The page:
Moore gives this remarkable true story an appealing structure. The refrain “This is Yoshi . . .” grounds readers in each new location along the turtle’s journey. As Yoshi sets out on her trip, the story’s brisk pace keeps readers turning pages. Each time Yoshi surfaces above the waves, allowing her tracker to send a signal to a satellite, we read in a looping cursive font: “Hello from Yoshi. I am here.” The narrative pacing slows as the turtle nears Australia, where she transmits one final, emotionally satisfying message, displayed in large letters that span the entire spread: “Hello from Yoshi. I am home.”

Moore illustrates this tale in sweeping full-bleed views of the worlds above and below the waves. Readers discover these worlds along with Yoshi as she takes in all the wonders of ocean life. Moore’s language is precise but also lyrical as she notes the “shape of a wave, the shift of the wind, the push of a current.” The book’s detailed back matter, which includes a photograph of Yoshi, will inspire readers to revisit the turtle’s story, equipped with the context to fully appreciate her astonishing voyage.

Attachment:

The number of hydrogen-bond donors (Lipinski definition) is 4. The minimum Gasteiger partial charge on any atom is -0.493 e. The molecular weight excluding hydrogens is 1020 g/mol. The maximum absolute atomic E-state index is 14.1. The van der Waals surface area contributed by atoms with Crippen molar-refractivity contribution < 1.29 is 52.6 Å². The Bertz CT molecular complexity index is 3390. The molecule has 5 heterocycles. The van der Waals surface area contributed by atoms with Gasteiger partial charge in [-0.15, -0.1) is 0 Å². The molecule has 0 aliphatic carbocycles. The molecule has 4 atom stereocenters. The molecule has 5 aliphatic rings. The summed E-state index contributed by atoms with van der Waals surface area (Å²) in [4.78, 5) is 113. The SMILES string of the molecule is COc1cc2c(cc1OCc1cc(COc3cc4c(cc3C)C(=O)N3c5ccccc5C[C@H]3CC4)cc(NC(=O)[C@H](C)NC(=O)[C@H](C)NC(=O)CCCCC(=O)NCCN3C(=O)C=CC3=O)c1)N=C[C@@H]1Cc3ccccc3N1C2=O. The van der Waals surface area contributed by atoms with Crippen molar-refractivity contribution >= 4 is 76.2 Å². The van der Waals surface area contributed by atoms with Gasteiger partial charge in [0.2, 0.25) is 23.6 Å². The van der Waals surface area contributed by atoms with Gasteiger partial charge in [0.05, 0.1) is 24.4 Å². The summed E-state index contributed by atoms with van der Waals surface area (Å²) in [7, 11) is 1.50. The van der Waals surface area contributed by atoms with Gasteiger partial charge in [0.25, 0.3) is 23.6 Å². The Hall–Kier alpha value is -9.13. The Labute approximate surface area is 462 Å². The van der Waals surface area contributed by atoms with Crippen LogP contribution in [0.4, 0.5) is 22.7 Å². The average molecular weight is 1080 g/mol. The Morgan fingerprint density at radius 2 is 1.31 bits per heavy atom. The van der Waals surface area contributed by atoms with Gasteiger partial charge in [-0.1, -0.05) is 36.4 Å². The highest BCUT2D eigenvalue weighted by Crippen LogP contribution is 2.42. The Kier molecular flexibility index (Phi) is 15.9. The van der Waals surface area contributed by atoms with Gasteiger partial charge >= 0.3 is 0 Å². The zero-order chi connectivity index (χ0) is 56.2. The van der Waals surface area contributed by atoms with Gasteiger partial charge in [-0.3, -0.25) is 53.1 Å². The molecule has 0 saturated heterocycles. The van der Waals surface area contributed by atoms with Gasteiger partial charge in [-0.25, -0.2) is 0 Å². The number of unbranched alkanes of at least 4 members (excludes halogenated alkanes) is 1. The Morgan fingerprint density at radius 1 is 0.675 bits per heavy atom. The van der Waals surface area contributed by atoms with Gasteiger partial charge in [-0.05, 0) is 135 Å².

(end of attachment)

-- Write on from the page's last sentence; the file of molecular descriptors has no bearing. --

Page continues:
With vivid emotion, Lindsay Moore tells the astonishing story of a loggerhead turtle who traveled more than 25,000 miles from South Africa to Australia.

The life of a 19th-century poet, painter and gardener is vividly captured in Celia Planted a Garden: The Story of Celia Thaxter and Her Island Garden, a lovingly written and illustrated nonfiction picture book. It’s a fruitful collaboration by award-winning writers Phyllis Root and Gary D. Schmidt, with colorful, engaging illustrations by Melissa Sweet.